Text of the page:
Home' Rhythms Magazine : 2016 Sept-Oct Contents English marketing wallahs may have manufactured the
term as a genre moniker in the late 1980s, but world
music was arguably born when WOMAD (an acronym
for World of Music Arts and Dance) staged its inaugural
1982 festival in Somerset.
Since its debut at Shepton Mallet’s Bath & West
Showground all those years ago, the Peter Gabriel-fronted
franchise has hosted festivals across the globe — from
the USA to Russia, from Abu Dhabi to Singapore, and of
course most successfully in Australia, as WOMADelaide.
After re-establishing itself at Reading, just a few miles
down the M4 from London, the WOMAD mother ship
returned in 2007 to England’s wonderful West Country,
where it’s now happily ensconced in idyllic surrounds at
historic Charlton Park, near Malmesbury in Wiltshire,
over the last weekend in July.
Located in corners of a leafy and spacious arena, each
of the seven stages creates a different ambience –
from archetypal big festival experience to blissed-out
arboretum vibe. The Siam is housed under a striking
blue marquee, with space inside to swing elephants. The
Big Red Tent is where inveterate dancers head, in the
knowledge that they’ll find acts guaranteed to get their
feet moving, floor space permitting.
In between the tents is the Open Air Stage, which
accommodates the headline acts and can be accessed by
thousands of punters simultaneously. The more intimate
BBC Radio 3 stage – dedicated to the late revered
broadcaster Charlie Gillett - specialises in more esoteric
acts and exotic instrumentation, as exemplified by the
Hanoi Masters of Vietnam and an equally extraordinary
group of throat singers from Tuva, the Alash Ensemble.
Both trios impressed on their first appearances offshore.
WOMAD UK REVIEW
WEST AFRICANS WOW AT WOMAD
There was no problem hearing any of the Friday acts.
Indeed, with the front-of-house sound absurdly loud,
punters straying within 20 yards of the stages were in
danger of being blown away. Veteran US soul singer
Charles Bradley and indie troubadour champion John
Grant, who both drew huge crowds, could be heard half-
a-mile away. (Thankfully, on Saturday the sound situation
had moderated, greatly enhancing the enjoyment of
punters with sensitive ears).
West African-born Spanish chanteuse Buika fared better,
sound-wise, on the main stage on Friday, even though her
performance was decidedly more cranked up than her
concerts at WOMADelaide a couple of years ago. The
multi-piece Grit Orchestra produced majestic music in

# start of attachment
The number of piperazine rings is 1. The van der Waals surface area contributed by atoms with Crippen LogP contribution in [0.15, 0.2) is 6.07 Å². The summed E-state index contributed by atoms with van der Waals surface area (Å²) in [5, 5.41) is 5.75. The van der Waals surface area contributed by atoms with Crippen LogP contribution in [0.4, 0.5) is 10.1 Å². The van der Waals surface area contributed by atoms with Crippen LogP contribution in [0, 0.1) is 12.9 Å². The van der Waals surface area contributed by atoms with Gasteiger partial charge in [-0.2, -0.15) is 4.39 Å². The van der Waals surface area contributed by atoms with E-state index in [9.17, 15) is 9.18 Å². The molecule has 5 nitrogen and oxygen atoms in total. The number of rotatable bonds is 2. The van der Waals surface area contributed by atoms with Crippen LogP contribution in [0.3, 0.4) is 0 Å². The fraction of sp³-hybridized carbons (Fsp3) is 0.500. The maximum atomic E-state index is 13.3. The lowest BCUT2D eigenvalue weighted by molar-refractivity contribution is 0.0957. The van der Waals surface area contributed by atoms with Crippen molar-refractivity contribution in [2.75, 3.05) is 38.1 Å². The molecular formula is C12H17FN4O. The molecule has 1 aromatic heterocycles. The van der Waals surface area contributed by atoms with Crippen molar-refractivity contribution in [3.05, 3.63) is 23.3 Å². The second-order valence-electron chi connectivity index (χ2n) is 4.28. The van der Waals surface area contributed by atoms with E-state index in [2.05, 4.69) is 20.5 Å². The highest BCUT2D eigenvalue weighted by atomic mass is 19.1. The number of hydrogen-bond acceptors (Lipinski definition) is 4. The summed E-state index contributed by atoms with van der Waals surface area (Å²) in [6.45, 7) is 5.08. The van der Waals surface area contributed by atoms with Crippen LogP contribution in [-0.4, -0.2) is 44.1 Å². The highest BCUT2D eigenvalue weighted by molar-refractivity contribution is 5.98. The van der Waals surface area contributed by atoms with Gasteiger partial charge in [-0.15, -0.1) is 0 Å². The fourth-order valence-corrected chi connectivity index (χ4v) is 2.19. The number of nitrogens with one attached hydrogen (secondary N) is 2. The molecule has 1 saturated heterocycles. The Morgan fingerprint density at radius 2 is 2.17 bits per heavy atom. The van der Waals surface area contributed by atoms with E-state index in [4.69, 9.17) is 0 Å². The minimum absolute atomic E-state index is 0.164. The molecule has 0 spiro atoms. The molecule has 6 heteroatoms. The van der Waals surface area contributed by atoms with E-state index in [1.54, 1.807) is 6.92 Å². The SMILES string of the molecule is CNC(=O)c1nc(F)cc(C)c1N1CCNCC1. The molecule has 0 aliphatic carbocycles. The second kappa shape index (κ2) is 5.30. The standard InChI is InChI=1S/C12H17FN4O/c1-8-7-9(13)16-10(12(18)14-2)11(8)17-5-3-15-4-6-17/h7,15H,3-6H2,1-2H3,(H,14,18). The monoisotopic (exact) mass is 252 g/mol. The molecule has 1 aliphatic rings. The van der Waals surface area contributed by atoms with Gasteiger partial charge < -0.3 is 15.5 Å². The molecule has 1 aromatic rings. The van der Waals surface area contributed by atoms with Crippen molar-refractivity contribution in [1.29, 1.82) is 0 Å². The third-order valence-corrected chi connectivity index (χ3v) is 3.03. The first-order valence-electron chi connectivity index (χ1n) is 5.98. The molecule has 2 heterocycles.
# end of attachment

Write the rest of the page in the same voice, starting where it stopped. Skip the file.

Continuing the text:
praise of the late Scottish visionary Martyn Bennett, in
between feedback of Hendrixian proportions.
In the Siam Tent, Western Saharan desert blues
songstress Aziza Brahim provided a passionate precursor
to the scintillating interlocking electric guitars of a
magnificently taut new Malian act, Bamba Wassoulou
Groove, made up of some stunning young stringbenders
and several former members of the legendary Super Rail
Although West Africans stole the show again on
Saturday, the much anticipated revival of the Songhai
collaboration between Mali’s kora maestro Toumani
Diabate and the Spanish guitar playing brothers Juan &
Josemi Carmona sadly turned out to be an anticlimax.
Not only was the band’s show abbreviated to just half-a-
dozen numbers after a late arrival and set-up, the sound
mix was mediocre at best, with kora unclear and the
entrance of several vocalists missed.
The day had started promisingly for the African
contingent with a well-balanced set from Senegal’s
Diabel Cissokho and his band on the BBC stage. Baaba
Maal’s long-time kora player was followed closely by
some skankin’ reggae from his compatriot Meta Dia on
the Open Air Stage, out front of New York-based band
The Cornerstones. A few hours later on the same boards,
Maal masterminded a characteristically slick 75-minute
show with his well-drilled band that culminated with a
walkabout in the audience. Back at the Beeb venue, a
trio of Malian musicians melded surprisingly well with a
Breton fiddler and other French folk players in N’Diale.
Another of the day’s discoveries (the essence of festival
going) was the drolly named Hackney Colliery Band, who
played a brilliantly arranged and performed combination
of covers and originals, featuring some of London’s most
talented young brass instrumentalists in dynamic unison.
At least twice the size of its Australian offspring,
WOMAD 2016 was an event of Olympian proportions,
boasting 90 artists from 50 nations spanning six
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